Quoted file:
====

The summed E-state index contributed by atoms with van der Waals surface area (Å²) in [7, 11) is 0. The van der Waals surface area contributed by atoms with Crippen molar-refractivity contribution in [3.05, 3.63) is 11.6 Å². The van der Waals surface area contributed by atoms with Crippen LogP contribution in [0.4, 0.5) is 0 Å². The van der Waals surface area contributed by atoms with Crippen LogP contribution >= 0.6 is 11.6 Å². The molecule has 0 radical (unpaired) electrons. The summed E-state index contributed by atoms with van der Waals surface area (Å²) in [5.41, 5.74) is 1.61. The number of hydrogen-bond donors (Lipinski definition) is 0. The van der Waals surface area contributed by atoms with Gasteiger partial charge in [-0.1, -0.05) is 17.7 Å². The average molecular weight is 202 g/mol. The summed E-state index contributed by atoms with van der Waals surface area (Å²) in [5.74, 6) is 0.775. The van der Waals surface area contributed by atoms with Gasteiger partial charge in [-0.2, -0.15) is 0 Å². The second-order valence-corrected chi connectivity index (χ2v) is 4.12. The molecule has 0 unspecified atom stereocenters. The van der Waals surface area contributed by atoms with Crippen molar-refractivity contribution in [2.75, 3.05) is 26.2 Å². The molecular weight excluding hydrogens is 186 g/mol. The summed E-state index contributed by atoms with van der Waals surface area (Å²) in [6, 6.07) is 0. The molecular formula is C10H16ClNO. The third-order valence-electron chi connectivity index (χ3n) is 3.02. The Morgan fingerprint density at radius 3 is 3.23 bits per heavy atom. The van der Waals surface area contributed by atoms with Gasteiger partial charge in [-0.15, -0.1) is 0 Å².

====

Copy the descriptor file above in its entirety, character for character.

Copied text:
The summed E-state index contributed by atoms with van der Waals surface area (Å²) in [7, 11) is 0. The van der Waals surface area contributed by atoms with Crippen molar-refractivity contribution in [3.05, 3.63) is 11.6 Å². The van der Waals surface area contributed by atoms with Crippen LogP contribution in [0.4, 0.5) is 0 Å². The van der Waals surface area contributed by atoms with Crippen LogP contribution >= 0.6 is 11.6 Å². The molecule has 0 radical (unpaired) electrons. The summed E-state index contributed by atoms with van der Waals surface area (Å²) in [5.41, 5.74) is 1.61. The number of hydrogen-bond donors (Lipinski definition) is 0. The van der Waals surface area contributed by atoms with Gasteiger partial charge in [-0.1, -0.05) is 17.7 Å². The average molecular weight is 202 g/mol. The summed E-state index contributed by atoms with van der Waals surface area (Å²) in [5.74, 6) is 0.775. The van der Waals surface area contributed by atoms with Gasteiger partial charge in [-0.2, -0.15) is 0 Å². The second-order valence-corrected chi connectivity index (χ2v) is 4.12. The molecule has 0 unspecified atom stereocenters. The van der Waals surface area contributed by atoms with Crippen molar-refractivity contribution in [2.75, 3.05) is 26.2 Å². The molecular weight excluding hydrogens is 186 g/mol. The summed E-state index contributed by atoms with van der Waals surface area (Å²) in [6, 6.07) is 0. The molecular formula is C10H16ClNO. The third-order valence-electron chi connectivity index (χ3n) is 3.02. The Morgan fingerprint density at radius 3 is 3.23 bits per heavy atom. The van der Waals surface area contributed by atoms with Gasteiger partial charge in [-0.15, -0.1) is 0 Å².